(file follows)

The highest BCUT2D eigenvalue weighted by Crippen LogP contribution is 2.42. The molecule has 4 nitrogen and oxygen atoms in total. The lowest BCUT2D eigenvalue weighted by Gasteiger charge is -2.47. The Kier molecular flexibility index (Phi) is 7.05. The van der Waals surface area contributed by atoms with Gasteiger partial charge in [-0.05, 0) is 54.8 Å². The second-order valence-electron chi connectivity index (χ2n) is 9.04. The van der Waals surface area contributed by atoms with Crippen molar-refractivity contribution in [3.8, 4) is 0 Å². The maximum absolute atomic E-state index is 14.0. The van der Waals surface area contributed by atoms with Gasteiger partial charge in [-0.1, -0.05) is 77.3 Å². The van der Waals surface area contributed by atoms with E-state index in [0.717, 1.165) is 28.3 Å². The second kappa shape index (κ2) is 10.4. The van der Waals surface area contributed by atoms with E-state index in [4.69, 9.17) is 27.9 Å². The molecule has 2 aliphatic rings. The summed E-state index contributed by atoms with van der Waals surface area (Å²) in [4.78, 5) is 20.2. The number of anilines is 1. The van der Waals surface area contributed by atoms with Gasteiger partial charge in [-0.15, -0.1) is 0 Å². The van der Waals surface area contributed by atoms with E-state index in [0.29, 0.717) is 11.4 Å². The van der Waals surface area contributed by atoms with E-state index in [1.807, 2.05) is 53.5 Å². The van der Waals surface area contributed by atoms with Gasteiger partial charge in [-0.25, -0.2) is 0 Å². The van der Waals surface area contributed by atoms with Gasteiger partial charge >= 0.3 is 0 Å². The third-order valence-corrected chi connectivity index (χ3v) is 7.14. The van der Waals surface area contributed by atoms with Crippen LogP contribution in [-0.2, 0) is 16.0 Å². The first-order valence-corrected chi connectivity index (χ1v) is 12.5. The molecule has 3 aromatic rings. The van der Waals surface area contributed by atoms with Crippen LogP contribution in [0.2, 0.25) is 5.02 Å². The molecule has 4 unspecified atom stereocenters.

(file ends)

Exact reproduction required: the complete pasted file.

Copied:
The highest BCUT2D eigenvalue weighted by Crippen LogP contribution is 2.42. The molecule has 4 nitrogen and oxygen atoms in total. The lowest BCUT2D eigenvalue weighted by Gasteiger charge is -2.47. The Kier molecular flexibility index (Phi) is 7.05. The van der Waals surface area contributed by atoms with Gasteiger partial charge in [-0.05, 0) is 54.8 Å². The second-order valence-electron chi connectivity index (χ2n) is 9.04. The van der Waals surface area contributed by atoms with Crippen molar-refractivity contribution in [3.8, 4) is 0 Å². The maximum absolute atomic E-state index is 14.0. The van der Waals surface area contributed by atoms with Gasteiger partial charge in [-0.1, -0.05) is 77.3 Å². The van der Waals surface area contributed by atoms with E-state index in [0.717, 1.165) is 28.3 Å². The second kappa shape index (κ2) is 10.4. The van der Waals surface area contributed by atoms with E-state index in [4.69, 9.17) is 27.9 Å². The molecule has 2 aliphatic rings. The summed E-state index contributed by atoms with van der Waals surface area (Å²) in [4.78, 5) is 20.2. The number of anilines is 1. The van der Waals surface area contributed by atoms with Gasteiger partial charge in [-0.15, -0.1) is 0 Å². The van der Waals surface area contributed by atoms with E-state index in [0.29, 0.717) is 11.4 Å². The van der Waals surface area contributed by atoms with E-state index in [1.807, 2.05) is 53.5 Å². The van der Waals surface area contributed by atoms with Gasteiger partial charge in [-0.25, -0.2) is 0 Å². The van der Waals surface area contributed by atoms with Gasteiger partial charge >= 0.3 is 0 Å². The third-order valence-corrected chi connectivity index (χ3v) is 7.14. The van der Waals surface area contributed by atoms with Crippen LogP contribution in [-0.2, 0) is 16.0 Å². The first-order valence-corrected chi connectivity index (χ1v) is 12.5. The molecule has 3 aromatic rings. The van der Waals surface area contributed by atoms with Crippen LogP contribution in [0.2, 0.25) is 5.02 Å². The molecule has 4 unspecified atom stereocenters.